Prime Minister Mia Mottley has signalled her intention to forge deep ties with countries outside of North America and Europe.
The latest effort saw a delegation of government officials and key business figures meet in the Moroccan capital of Rabat, where the Prime Minister, along with Foreign Minister Senator Dr Jerome Walcott, pledged to good relations with the North African nation.
Mottley said: “Traditionally, Barbados has had a destiny that has looked north and has looked to the Caribbean region.
“But we believe we have an obligation to our citizens to be able to bridge the Atlantic and not to view the Atlantic crossing as that which only reflected an unfortunate episode in our history when slaves were brought across in the middle passage.”
In a joint news conference with Moroccan Foreign Minister Abdelkrim Benatiq on Friday, Mottley lauded Morocco as a key African hub and urged Rabat to view Bridgetown as a gateway to Caribbean and Latin American markets.
Mottley vowed deeper cooperation in numerous sectors including tourism, maritime affairs, fisheries, renewable energy, health, education and heritage preservation.
“Both countries have the opportunity to work with each other but more importantly, we have a similar approach to global affairs. We are rooted in the same values and we believe we have a common mission and purpose with respect to how we want to develop our people,” she said.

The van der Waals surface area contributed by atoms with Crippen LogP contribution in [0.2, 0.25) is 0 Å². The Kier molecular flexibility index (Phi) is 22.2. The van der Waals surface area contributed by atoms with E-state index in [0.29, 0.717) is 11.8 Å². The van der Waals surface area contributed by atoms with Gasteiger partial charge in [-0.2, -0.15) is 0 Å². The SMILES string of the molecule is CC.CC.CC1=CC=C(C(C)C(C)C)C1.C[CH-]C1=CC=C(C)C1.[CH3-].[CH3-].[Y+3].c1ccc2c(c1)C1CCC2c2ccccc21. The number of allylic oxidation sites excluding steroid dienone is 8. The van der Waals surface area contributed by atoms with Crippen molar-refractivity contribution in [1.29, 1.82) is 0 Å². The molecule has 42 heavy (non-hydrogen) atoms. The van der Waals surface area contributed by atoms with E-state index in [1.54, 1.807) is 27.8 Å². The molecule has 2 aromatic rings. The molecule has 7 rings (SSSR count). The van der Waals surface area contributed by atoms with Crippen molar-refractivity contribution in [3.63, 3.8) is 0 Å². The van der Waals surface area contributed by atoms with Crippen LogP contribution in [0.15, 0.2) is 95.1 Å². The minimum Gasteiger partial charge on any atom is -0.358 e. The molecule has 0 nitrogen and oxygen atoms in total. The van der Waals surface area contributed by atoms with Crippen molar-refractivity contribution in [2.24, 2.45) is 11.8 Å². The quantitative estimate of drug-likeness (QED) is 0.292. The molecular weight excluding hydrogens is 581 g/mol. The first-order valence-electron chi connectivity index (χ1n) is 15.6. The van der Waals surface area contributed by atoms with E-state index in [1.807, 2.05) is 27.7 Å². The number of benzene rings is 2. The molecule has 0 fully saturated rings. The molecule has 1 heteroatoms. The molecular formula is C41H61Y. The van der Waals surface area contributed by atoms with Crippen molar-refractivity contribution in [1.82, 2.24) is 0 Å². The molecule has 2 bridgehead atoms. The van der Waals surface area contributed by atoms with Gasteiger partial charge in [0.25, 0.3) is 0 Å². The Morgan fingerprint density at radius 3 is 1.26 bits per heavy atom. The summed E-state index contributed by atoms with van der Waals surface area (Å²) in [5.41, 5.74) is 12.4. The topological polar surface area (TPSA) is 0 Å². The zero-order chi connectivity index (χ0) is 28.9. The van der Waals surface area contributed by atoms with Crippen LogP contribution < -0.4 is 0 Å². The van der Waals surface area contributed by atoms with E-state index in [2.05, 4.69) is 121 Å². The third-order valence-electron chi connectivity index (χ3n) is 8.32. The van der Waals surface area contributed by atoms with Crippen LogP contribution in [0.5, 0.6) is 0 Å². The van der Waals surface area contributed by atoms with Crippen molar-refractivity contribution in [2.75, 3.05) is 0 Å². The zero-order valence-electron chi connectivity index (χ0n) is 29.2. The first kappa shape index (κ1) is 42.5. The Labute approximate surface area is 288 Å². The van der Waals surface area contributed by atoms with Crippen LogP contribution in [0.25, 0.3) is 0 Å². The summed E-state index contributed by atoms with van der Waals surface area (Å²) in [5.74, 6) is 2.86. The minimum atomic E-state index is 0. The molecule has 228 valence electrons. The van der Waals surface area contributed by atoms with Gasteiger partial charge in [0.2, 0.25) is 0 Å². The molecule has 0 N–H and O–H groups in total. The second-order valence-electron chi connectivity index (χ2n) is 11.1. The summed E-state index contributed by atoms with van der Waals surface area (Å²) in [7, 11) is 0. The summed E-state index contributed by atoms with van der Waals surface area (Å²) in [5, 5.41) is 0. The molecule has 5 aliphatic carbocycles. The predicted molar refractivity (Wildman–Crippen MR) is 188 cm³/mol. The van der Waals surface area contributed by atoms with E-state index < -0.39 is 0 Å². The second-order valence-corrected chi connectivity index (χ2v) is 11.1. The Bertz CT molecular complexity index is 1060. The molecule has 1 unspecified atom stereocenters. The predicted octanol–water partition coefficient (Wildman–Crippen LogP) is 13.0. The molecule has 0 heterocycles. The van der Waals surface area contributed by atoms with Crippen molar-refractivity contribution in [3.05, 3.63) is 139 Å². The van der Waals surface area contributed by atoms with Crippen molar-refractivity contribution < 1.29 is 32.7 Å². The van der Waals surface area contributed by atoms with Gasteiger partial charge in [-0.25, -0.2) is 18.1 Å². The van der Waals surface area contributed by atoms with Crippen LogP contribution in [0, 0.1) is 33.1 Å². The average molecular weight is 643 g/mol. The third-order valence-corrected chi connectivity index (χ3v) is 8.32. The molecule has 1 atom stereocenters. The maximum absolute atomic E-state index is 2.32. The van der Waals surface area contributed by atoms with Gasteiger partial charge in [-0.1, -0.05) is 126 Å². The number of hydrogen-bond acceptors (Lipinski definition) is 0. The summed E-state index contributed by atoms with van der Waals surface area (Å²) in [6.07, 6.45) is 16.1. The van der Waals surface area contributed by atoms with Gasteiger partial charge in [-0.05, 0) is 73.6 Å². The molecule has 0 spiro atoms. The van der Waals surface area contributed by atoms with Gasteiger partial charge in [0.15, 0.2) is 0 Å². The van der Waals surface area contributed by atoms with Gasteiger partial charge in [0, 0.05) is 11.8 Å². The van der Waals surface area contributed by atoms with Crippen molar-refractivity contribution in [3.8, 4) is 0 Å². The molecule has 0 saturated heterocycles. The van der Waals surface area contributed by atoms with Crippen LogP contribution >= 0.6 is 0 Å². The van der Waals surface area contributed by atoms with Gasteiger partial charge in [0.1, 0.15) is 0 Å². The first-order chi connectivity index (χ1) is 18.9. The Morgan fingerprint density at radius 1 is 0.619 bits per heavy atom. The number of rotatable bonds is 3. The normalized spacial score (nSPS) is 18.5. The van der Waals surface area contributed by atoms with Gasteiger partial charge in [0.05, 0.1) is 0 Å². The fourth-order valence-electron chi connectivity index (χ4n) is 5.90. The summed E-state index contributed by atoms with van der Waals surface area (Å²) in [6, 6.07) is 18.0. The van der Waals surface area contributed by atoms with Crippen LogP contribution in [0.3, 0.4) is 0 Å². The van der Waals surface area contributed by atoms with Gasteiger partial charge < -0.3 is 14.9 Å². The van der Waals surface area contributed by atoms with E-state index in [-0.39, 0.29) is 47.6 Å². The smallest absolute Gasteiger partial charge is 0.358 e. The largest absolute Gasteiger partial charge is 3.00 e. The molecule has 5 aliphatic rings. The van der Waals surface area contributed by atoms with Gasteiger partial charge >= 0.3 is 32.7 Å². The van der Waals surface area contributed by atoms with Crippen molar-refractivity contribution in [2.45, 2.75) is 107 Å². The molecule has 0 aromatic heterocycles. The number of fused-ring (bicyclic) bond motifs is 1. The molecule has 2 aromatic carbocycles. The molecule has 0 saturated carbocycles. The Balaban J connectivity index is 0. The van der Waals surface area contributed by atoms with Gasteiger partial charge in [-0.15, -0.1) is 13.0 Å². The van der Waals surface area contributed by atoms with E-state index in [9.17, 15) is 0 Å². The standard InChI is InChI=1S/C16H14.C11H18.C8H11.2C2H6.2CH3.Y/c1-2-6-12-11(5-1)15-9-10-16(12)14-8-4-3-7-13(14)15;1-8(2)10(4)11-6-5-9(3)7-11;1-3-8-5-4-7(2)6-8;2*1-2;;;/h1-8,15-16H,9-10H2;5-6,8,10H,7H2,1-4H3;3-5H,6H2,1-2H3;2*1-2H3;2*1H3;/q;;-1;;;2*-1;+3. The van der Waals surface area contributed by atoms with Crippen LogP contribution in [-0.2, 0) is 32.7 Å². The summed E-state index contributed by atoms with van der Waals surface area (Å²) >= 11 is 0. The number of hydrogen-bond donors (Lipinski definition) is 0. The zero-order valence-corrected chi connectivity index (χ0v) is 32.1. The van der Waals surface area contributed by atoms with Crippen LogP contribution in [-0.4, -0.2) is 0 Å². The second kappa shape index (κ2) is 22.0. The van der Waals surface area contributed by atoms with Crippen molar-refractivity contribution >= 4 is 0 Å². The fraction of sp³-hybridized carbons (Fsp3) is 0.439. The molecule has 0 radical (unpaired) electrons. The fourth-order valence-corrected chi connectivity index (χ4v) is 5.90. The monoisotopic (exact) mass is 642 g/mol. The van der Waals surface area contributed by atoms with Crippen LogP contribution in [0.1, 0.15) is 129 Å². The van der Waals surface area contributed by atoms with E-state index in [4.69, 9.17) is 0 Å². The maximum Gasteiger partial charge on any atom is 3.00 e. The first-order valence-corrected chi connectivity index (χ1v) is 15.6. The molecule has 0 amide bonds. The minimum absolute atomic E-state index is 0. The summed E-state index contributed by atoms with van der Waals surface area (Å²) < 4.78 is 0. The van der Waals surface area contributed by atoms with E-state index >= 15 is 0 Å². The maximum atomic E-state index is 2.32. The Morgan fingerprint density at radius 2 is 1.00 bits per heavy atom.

The meeting is the second with representatives of an African government in the space of a week.
Last Friday, the Prime Minister and president of Ghana, Nana Akufu-Addo held talks for more than two hours at Ilaro Court. They later revealed a plan for Ghana to supply nearly 400 nurses to Barbados.
At the more recent meeting in Rabat, Mottley revealed that leading business figures in tax and accounting had come to Morocco to start exploring “business solutions”. A number of meetings with Moroccan ministers and private sector officials would continue into the weekend, she added.
Mottley praised the Moroccan government for its stance on climate change and global warming, as well as its commitment to religious and social tolerance.
The Prime Minister said: “We trust and believe that the projection of this commitment to an Atlantic destiny for my nation, which is the first land mass that you meet after you cross the Atlantic is really and truly fulfilling a historical imperative in the 21st Century.
“We also believe in a peaceful world that is borne of tolerance and that will allow for diversity, particularly with religious tolerance.
“That is one that both our countries support and our voices therefore have relevance in the world together because together we are stronger when we make the same points, borne of the same values at a time when the world needs to hear our voice more than ever on religious tolerance and diversity and in the battle against climate change, which is having negative consequences for too many of our people.”